7 Shocking Misconceptions About Menstruation You Need to Know Now

Breaking the Myths: Understanding Menstruation through ASAPScience and iiSuperwomanii

Menstruation has long been a tabooed topic in many societies. Women are often made to feel ashamed or embarrassed because of a bodily function that is a natural part of our reproductive system. This is why the informative video created by ASAPScience featuring comedian iiSuperwomanii is a breath of fresh air. The video is not only entertaining, but it is also incredibly important in breaking the myths and misunderstandings surrounding menstruation.

PMS: Real or Myth?

One of the most common myths about menstruation is that PMS (Pre-Menstrual Syndrome) is not a real thing. However, studies have shown that PMS is a legitimate medical condition that affects millions of women. PMS is a combination of physical and emotional symptoms that occur in the days or weeks leading up to a woman’s period. Symptoms may include abdominal bloating, breast pain, headaches, acne, and mood swings.

ASAPScience explains that PMS is caused by hormonal changes in the body, specifically a drop in estrogen and progesterone. These hormones affect the levels of serotonin in the brain, which can cause changes in mood, appetite, sleep, and energy levels. So, it’s not just a figment of our imagination – PMS is real and can be quite challenging for many women.

The Monthly Menstruation Cycle

Another myth that needs to be debunked is the lack of understanding regarding the menstrual cycle itself. Many women are not taught about the menstrual cycle in depth, which can lead to misconceptions and misunderstandings. ASAPScience and iiSuperwomanii break down the menstrual cycle into three main phases:

1. Follicular Phase: This is the phase between the end of your last period and ovulation (approximately day 14 of your cycle). During this time, the body is preparing to release an egg from the ovaries.

2. Ovulation: This is when the ovary releases an egg into the fallopian tube. This usually happens around day 14 of the menstrual cycle.

3. Luteal Phase: This is the phase between ovulation and the start of your next period. If the egg is fertilized during this phase, it will implant itself in the uterus and begin to grow. If not, the lining of the uterus will shed, which results in menstruation.

Understanding the menstrual cycle not only helps women to track their ovulation and periods, but it also allows them to be more informed about their reproductive health.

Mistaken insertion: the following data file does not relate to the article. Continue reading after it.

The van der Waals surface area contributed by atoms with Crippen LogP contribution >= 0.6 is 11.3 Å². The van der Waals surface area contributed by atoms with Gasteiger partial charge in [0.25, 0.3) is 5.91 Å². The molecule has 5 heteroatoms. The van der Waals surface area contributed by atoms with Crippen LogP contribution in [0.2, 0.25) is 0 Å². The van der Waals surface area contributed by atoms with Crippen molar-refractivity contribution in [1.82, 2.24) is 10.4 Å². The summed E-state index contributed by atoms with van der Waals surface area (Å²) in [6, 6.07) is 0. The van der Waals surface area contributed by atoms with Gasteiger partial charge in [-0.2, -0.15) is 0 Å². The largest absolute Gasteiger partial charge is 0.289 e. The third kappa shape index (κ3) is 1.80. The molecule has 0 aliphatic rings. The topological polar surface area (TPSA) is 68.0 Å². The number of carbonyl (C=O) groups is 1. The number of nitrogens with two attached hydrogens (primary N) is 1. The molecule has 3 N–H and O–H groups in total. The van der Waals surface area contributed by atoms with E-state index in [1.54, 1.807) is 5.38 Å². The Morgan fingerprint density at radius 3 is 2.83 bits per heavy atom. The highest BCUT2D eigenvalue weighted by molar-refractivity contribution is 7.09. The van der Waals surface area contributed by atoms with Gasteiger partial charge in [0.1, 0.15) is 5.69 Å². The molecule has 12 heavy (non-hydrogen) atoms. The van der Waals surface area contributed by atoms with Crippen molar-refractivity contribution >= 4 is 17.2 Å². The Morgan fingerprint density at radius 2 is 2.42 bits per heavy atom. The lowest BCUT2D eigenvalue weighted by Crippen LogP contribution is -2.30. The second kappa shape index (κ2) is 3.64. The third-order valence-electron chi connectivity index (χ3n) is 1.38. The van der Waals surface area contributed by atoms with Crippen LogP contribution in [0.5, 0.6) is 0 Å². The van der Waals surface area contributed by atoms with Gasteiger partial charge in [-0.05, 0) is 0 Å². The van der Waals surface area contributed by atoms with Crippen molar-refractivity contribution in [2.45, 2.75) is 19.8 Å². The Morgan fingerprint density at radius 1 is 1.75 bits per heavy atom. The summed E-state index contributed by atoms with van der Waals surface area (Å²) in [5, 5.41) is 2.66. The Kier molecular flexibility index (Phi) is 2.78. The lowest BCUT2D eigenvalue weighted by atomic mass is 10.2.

Menstruation and Society

The video also touches on the societal stigmas that surround menstruation. Menstruation is often considered a “dirty” or “shameful” topic, which can lead to women feeling embarrassed or ashamed of their bodies. This stigma is especially prevalent in developing nations where menstruation is not openly discussed or where poverty prevents women from having access to adequate menstrual products.

ASAPScience and iiSuperwomanii encourage women to embrace their bodies and to not feel ashamed or embarrassed about menstruation. Instead, they state that we should celebrate the incredible feat that women’s bodies perform every month. Menstruation is the body’s way of preparing for pregnancy, and it is a reminder of how amazing the female body truly is.

In addition to celebrating women’s bodies, the video encourages men to be more understanding and supportive of the women in their lives who experience menstruation. Menstruation affects half the population, and it should not be a taboo or shameful topic. Men can help by being more open and communicative about menstruation, and by supporting women who are going through PMS, cramps, and other symptoms.


ASAPScience and iiSuperwomanii’s video is a refreshing and informative look at a topic that is often misunderstood and shamed in our society. The video breaks down the myths surrounding menstruation and encourages women to be proud of their bodies. It also encourages men to be more understanding and supportive of the women in their lives.

It is important that we continue to have open conversations about menstruation and reproductive health. The more we educate ourselves and each other, the more we can break down the stigmas and misconceptions that surround menstruation. So, let’s celebrate our amazing bodies and embrace all that makes us uniquely female.